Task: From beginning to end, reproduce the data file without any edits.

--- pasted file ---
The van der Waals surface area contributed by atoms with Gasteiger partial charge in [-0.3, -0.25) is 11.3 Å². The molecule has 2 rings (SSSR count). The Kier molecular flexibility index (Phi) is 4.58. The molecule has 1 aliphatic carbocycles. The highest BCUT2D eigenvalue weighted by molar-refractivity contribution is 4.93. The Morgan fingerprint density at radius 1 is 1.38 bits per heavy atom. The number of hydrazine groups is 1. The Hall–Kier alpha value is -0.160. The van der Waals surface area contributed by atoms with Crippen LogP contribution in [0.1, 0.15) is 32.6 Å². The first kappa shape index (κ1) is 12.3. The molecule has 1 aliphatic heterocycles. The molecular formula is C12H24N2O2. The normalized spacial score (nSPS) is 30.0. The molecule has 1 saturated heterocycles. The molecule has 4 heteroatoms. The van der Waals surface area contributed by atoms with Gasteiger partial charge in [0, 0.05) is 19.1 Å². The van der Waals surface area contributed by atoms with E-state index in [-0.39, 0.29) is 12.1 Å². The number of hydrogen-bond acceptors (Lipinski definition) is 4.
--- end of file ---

The van der Waals surface area contributed by atoms with Gasteiger partial charge in [-0.3, -0.25) is 11.3 Å². The molecule has 2 rings (SSSR count). The Kier molecular flexibility index (Phi) is 4.58. The molecule has 1 aliphatic carbocycles. The highest BCUT2D eigenvalue weighted by molar-refractivity contribution is 4.93. The Morgan fingerprint density at radius 1 is 1.38 bits per heavy atom. The number of hydrazine groups is 1. The Hall–Kier alpha value is -0.160. The van der Waals surface area contributed by atoms with Crippen LogP contribution in [0.1, 0.15) is 32.6 Å². The first kappa shape index (κ1) is 12.3. The molecule has 1 aliphatic heterocycles. The molecular formula is C12H24N2O2. The normalized spacial score (nSPS) is 30.0. The molecule has 1 saturated heterocycles. The molecule has 4 heteroatoms. The van der Waals surface area contributed by atoms with Gasteiger partial charge in [0, 0.05) is 19.1 Å². The van der Waals surface area contributed by atoms with E-state index in [-0.39, 0.29) is 12.1 Å². The number of hydrogen-bond acceptors (Lipinski definition) is 4.